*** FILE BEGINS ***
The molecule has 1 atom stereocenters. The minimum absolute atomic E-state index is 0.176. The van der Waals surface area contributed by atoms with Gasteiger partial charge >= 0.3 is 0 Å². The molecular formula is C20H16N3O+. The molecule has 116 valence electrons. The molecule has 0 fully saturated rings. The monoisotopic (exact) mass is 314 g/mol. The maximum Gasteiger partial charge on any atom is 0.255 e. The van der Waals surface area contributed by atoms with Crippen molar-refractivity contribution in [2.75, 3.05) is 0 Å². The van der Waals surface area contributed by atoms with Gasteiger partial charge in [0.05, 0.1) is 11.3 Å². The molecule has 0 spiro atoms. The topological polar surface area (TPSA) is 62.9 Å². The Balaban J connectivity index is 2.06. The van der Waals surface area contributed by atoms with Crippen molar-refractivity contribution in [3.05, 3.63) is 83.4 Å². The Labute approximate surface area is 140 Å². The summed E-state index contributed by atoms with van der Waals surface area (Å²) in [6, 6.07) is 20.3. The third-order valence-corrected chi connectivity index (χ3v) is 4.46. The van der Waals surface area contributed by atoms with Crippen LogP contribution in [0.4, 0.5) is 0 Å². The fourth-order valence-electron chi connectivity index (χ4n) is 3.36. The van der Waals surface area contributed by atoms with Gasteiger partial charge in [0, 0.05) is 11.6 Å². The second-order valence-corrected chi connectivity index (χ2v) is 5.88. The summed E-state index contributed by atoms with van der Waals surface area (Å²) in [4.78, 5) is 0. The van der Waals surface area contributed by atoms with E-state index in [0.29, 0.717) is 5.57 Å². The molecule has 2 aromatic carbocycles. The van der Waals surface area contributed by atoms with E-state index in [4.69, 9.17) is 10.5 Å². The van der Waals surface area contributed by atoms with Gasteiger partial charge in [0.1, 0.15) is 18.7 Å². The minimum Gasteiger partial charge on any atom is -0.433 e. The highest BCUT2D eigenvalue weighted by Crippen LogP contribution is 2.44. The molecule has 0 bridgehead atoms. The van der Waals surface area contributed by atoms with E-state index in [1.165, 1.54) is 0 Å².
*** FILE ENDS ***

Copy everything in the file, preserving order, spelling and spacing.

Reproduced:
The molecule has 1 atom stereocenters. The minimum absolute atomic E-state index is 0.176. The van der Waals surface area contributed by atoms with Gasteiger partial charge >= 0.3 is 0 Å². The molecular formula is C20H16N3O+. The molecule has 116 valence electrons. The molecule has 0 fully saturated rings. The monoisotopic (exact) mass is 314 g/mol. The maximum Gasteiger partial charge on any atom is 0.255 e. The van der Waals surface area contributed by atoms with Crippen molar-refractivity contribution in [2.75, 3.05) is 0 Å². The van der Waals surface area contributed by atoms with Gasteiger partial charge in [0.05, 0.1) is 11.3 Å². The molecule has 0 spiro atoms. The topological polar surface area (TPSA) is 62.9 Å². The Balaban J connectivity index is 2.06. The van der Waals surface area contributed by atoms with Crippen molar-refractivity contribution in [3.05, 3.63) is 83.4 Å². The Labute approximate surface area is 140 Å². The summed E-state index contributed by atoms with van der Waals surface area (Å²) in [6, 6.07) is 20.3. The third-order valence-corrected chi connectivity index (χ3v) is 4.46. The van der Waals surface area contributed by atoms with Crippen LogP contribution in [0.4, 0.5) is 0 Å². The fourth-order valence-electron chi connectivity index (χ4n) is 3.36. The van der Waals surface area contributed by atoms with Gasteiger partial charge in [0, 0.05) is 11.6 Å². The second-order valence-corrected chi connectivity index (χ2v) is 5.88. The summed E-state index contributed by atoms with van der Waals surface area (Å²) in [4.78, 5) is 0. The van der Waals surface area contributed by atoms with E-state index in [0.29, 0.717) is 5.57 Å². The molecule has 2 aromatic carbocycles. The van der Waals surface area contributed by atoms with E-state index in [4.69, 9.17) is 10.5 Å². The van der Waals surface area contributed by atoms with Gasteiger partial charge in [0.1, 0.15) is 18.7 Å². The minimum Gasteiger partial charge on any atom is -0.433 e. The highest BCUT2D eigenvalue weighted by Crippen LogP contribution is 2.44. The molecule has 0 bridgehead atoms. The van der Waals surface area contributed by atoms with E-state index in [1.165, 1.54) is 0 Å².